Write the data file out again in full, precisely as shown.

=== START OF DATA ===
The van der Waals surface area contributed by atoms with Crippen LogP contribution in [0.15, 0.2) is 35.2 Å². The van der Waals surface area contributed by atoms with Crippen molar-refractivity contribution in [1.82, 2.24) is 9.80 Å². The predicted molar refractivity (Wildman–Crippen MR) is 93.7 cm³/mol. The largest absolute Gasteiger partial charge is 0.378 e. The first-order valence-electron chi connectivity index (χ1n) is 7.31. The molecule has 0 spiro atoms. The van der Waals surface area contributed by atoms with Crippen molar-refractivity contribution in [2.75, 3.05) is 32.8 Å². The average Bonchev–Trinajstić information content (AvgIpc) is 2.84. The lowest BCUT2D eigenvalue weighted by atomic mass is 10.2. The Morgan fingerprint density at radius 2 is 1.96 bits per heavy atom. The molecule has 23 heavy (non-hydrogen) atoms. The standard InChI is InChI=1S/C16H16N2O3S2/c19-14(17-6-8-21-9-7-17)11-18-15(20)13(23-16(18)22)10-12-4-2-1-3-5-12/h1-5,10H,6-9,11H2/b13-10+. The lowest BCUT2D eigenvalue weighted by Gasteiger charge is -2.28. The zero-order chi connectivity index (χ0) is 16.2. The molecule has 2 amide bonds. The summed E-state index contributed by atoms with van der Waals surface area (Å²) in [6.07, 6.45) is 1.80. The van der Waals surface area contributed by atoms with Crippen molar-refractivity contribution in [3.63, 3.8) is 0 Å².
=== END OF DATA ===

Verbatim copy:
The van der Waals surface area contributed by atoms with Crippen LogP contribution in [0.15, 0.2) is 35.2 Å². The van der Waals surface area contributed by atoms with Crippen molar-refractivity contribution in [1.82, 2.24) is 9.80 Å². The predicted molar refractivity (Wildman–Crippen MR) is 93.7 cm³/mol. The largest absolute Gasteiger partial charge is 0.378 e. The first-order valence-electron chi connectivity index (χ1n) is 7.31. The molecule has 0 spiro atoms. The van der Waals surface area contributed by atoms with Crippen molar-refractivity contribution in [2.75, 3.05) is 32.8 Å². The average Bonchev–Trinajstić information content (AvgIpc) is 2.84. The lowest BCUT2D eigenvalue weighted by atomic mass is 10.2. The Morgan fingerprint density at radius 2 is 1.96 bits per heavy atom. The molecule has 23 heavy (non-hydrogen) atoms. The standard InChI is InChI=1S/C16H16N2O3S2/c19-14(17-6-8-21-9-7-17)11-18-15(20)13(23-16(18)22)10-12-4-2-1-3-5-12/h1-5,10H,6-9,11H2/b13-10+. The lowest BCUT2D eigenvalue weighted by Gasteiger charge is -2.28. The zero-order chi connectivity index (χ0) is 16.2. The molecule has 2 amide bonds. The summed E-state index contributed by atoms with van der Waals surface area (Å²) in [6.07, 6.45) is 1.80. The van der Waals surface area contributed by atoms with Crippen molar-refractivity contribution in [3.63, 3.8) is 0 Å².